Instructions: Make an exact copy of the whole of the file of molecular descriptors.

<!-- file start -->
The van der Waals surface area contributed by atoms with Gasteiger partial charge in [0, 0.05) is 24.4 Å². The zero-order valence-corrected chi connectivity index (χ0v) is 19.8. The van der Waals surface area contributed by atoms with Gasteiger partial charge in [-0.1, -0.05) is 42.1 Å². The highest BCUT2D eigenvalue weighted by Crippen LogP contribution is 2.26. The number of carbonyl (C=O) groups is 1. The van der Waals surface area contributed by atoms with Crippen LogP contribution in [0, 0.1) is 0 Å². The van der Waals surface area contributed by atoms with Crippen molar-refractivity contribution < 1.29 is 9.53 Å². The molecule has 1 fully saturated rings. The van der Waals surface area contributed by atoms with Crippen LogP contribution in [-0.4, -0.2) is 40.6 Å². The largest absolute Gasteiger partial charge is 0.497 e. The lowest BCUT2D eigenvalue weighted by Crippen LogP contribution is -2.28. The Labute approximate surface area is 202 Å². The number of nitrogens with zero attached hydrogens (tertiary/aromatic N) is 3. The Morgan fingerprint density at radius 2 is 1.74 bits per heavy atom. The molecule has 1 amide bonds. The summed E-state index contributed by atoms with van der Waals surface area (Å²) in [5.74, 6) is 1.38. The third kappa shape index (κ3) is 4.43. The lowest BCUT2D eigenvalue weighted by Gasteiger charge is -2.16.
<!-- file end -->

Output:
The van der Waals surface area contributed by atoms with Gasteiger partial charge in [0, 0.05) is 24.4 Å². The zero-order valence-corrected chi connectivity index (χ0v) is 19.8. The van der Waals surface area contributed by atoms with Gasteiger partial charge in [-0.1, -0.05) is 42.1 Å². The highest BCUT2D eigenvalue weighted by Crippen LogP contribution is 2.26. The number of carbonyl (C=O) groups is 1. The van der Waals surface area contributed by atoms with Crippen LogP contribution in [0, 0.1) is 0 Å². The van der Waals surface area contributed by atoms with Crippen molar-refractivity contribution < 1.29 is 9.53 Å². The molecule has 1 fully saturated rings. The van der Waals surface area contributed by atoms with Crippen LogP contribution in [-0.4, -0.2) is 40.6 Å². The largest absolute Gasteiger partial charge is 0.497 e. The lowest BCUT2D eigenvalue weighted by Crippen LogP contribution is -2.28. The Labute approximate surface area is 202 Å². The number of nitrogens with zero attached hydrogens (tertiary/aromatic N) is 3. The Morgan fingerprint density at radius 2 is 1.74 bits per heavy atom. The molecule has 1 amide bonds. The summed E-state index contributed by atoms with van der Waals surface area (Å²) in [5.74, 6) is 1.38. The third kappa shape index (κ3) is 4.43. The lowest BCUT2D eigenvalue weighted by Gasteiger charge is -2.16.